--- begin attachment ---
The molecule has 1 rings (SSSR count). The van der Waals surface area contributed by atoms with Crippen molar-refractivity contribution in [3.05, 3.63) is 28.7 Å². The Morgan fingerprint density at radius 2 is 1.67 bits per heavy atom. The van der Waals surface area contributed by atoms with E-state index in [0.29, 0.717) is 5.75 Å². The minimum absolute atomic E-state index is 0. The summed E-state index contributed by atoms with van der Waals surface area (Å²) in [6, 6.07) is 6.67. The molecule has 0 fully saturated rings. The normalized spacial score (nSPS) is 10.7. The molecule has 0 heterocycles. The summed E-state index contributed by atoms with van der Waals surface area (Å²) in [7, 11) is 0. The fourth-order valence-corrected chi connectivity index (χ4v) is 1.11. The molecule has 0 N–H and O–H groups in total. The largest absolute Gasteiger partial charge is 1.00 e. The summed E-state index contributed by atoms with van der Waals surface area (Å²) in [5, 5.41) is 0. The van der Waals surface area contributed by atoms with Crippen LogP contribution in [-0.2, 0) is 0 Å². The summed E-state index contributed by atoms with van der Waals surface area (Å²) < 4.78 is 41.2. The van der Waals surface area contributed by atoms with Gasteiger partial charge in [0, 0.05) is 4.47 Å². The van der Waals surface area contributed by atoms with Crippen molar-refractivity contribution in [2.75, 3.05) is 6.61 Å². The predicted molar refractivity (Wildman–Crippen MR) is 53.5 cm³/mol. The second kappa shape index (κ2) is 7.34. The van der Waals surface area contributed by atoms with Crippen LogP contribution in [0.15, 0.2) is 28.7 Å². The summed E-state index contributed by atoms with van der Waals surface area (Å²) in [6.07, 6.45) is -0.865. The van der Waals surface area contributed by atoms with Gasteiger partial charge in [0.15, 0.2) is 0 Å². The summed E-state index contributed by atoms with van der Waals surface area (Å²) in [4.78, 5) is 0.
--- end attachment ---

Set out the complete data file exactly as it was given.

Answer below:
The molecule has 1 rings (SSSR count). The van der Waals surface area contributed by atoms with Crippen molar-refractivity contribution in [3.05, 3.63) is 28.7 Å². The Morgan fingerprint density at radius 2 is 1.67 bits per heavy atom. The van der Waals surface area contributed by atoms with E-state index in [0.29, 0.717) is 5.75 Å². The minimum absolute atomic E-state index is 0. The summed E-state index contributed by atoms with van der Waals surface area (Å²) in [6, 6.07) is 6.67. The molecule has 0 fully saturated rings. The normalized spacial score (nSPS) is 10.7. The molecule has 0 heterocycles. The summed E-state index contributed by atoms with van der Waals surface area (Å²) in [7, 11) is 0. The fourth-order valence-corrected chi connectivity index (χ4v) is 1.11. The molecule has 0 N–H and O–H groups in total. The largest absolute Gasteiger partial charge is 1.00 e. The summed E-state index contributed by atoms with van der Waals surface area (Å²) in [5, 5.41) is 0. The van der Waals surface area contributed by atoms with Crippen LogP contribution in [-0.2, 0) is 0 Å². The summed E-state index contributed by atoms with van der Waals surface area (Å²) < 4.78 is 41.2. The van der Waals surface area contributed by atoms with Gasteiger partial charge in [0, 0.05) is 4.47 Å². The van der Waals surface area contributed by atoms with Crippen molar-refractivity contribution in [2.75, 3.05) is 6.61 Å². The predicted molar refractivity (Wildman–Crippen MR) is 53.5 cm³/mol. The second kappa shape index (κ2) is 7.34. The van der Waals surface area contributed by atoms with Crippen LogP contribution in [0.15, 0.2) is 28.7 Å². The summed E-state index contributed by atoms with van der Waals surface area (Å²) in [6.07, 6.45) is -0.865. The van der Waals surface area contributed by atoms with Gasteiger partial charge in [0.15, 0.2) is 0 Å². The summed E-state index contributed by atoms with van der Waals surface area (Å²) in [4.78, 5) is 0.